Legume Research

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Legume Research, volume 46 issue 2 (february 2023) : 257-261

A New Method for Genomic DNA Extraction from Sclerotia of Sclerotium rolfsii Inciting Collar Rot of Lentil for Genomic Investigations

Purnima Singh1, Sushma Tiwari2, Prerana Parihar1, Reeti Singh1, Niraj Tripathi3, R.K. Pandya1, M.K. Tripathi2,*
1Department of Plant Pathology, College of Agriculture, RVS Agricultural University, Gwalior-474 002, Madhya Pradesh, India.
2Department of Plant Molecular Biology and Biotechnology, College of Agriculture, RVS Agricultural University, Gwalior-474 002, Madhya Pradesh, India.
3Directorate of Research Services, Jawaharlal Nehru Krishi Vishwa Vidyalaya, Jabalpur-482 004, Madhya Pradesh, India.
  • Submitted02-08-2022|

  • Accepted11-10-2022|

  • First Online 27-10-2022|

  • doi 10.18805/LR-5022

Cite article:- Singh Purnima, Tiwari Sushma, Parihar Prerana, Singh Reeti, Tripathi Niraj, Pandya R.K., Tripathi M.K. (2023). A New Method for Genomic DNA Extraction from Sclerotia of Sclerotium rolfsii Inciting Collar Rot of Lentil for Genomic Investigations . Legume Research. 46(2): 257-261. doi: 10.18805/LR-5022.
Background: The prevailing methods for the genomic DNA extraction of Sclerotium rolfsii from its mycelium mat is often time consuming and yields poor quality and quantity of genomic DNA owing to presence of the outrageous magnitude of mucilage and polysaccharides.

Methods: A new fast track method for DNA isolation from the resting structure (sclerotia) of S. rolfsii by modifying CTAB method deprived of supplementation of proteinase K has been standardized.

Result: The protocol produced 500ng DNA from sclerotia with purity vacillating from 1.7 to 1.9 as confirmed by A260/A280 and A260/A230 spectrophotometric documentation. The DNA extracted from sclerotia commissioning protocol was efficaciously used for the further downstream reactions/process like PCR-RAPD, PCR-ISSR and ITS amplification of rDNA-ITS region.
Lentil (Lens culinaris Medik.) originated from South Western Asia as early as 6000 B.C. It is part of human diet since Neolithic times. Archaeological corroborations have shown that lentils were consumed since 9500 to 13000 years ago (Liber et al., 2021). This cool season pulse crop is cultivated throughout the world especially in Canada, India and Turkey. Canada precedes India and Turkey in area and production (Coyne and McGee, 2013). The major lentil growing regions of India are Uttar Pradesh, Madhya Pradesh, West Bengal, Bihar, Haryana and Rajasthan. In India lentil is cultivated over an area of 1.32 million hectare with production and productivity of 1.18 million tonnes and 894 kg ha-1 correspondingly.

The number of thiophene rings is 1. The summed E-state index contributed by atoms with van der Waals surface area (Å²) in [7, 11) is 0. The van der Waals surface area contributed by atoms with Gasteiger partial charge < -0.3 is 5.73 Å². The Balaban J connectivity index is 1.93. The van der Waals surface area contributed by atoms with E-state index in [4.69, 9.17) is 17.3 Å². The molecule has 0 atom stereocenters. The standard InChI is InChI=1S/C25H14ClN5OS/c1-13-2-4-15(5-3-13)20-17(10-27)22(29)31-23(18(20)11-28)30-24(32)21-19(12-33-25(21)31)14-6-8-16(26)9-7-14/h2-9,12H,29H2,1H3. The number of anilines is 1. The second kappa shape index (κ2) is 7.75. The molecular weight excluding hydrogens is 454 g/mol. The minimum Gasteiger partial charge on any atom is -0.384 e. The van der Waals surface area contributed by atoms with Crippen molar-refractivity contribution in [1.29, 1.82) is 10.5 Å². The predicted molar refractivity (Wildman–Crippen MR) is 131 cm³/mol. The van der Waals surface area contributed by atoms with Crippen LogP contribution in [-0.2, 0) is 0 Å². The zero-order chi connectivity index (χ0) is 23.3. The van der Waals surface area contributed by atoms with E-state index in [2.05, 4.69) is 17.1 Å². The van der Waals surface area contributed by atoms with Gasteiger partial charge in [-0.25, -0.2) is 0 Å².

Uttar Pradesh and Madhya Pradesh are two major lentil producer states in India occupying nearly 35.17% production from 28.79% area in India (Anonymous, 2019-2020). Numerous features including abiotic (Mishra et al., 2021a; Sharma et al., 2021; Mishra et al., 2021b) and biotic (Mishra et al., 2020) are answerable for yield reduction in crops including lentil. Among different biotic stresses, diverse diseases caused by pathogens like bacteria, fungi, viruses etc. are included and collar rot is one of the most important diseases instigated by Sclerotium rolfsii is a non-specialized soil borne fungal pathogen (Arya et al., 2021). This fungal pathogen has a wide host range of over 500 species (Nandi et al., 2017). It is a polyphagous pathogenic fungus causes substantial losses in quality and quantity of lentil. The fungus outbreaks the lentil crop at any time and any growth stage. Its ability to produce hard resting structure (sclerotia) in nature helps in its survival for many years in soil (Singh and Singh, 2021). The sclerotia formed by S. rolfsii are multi-hyphal structure mass comprising of three layers viz., a thick and thin wall (cortex) and white medulla (Bullock et al., 1980). The management of diseases in plants along with animals needs accurate identification of pathogen accountable for an exact disease. At present days, molecular (DNA or RNA) basis of pathogen detection is considered as an authentic tool for detection of a pathogen (Upadhyay et al., 2020; Mandloi et al., 2022; Pramanik et al., 2022).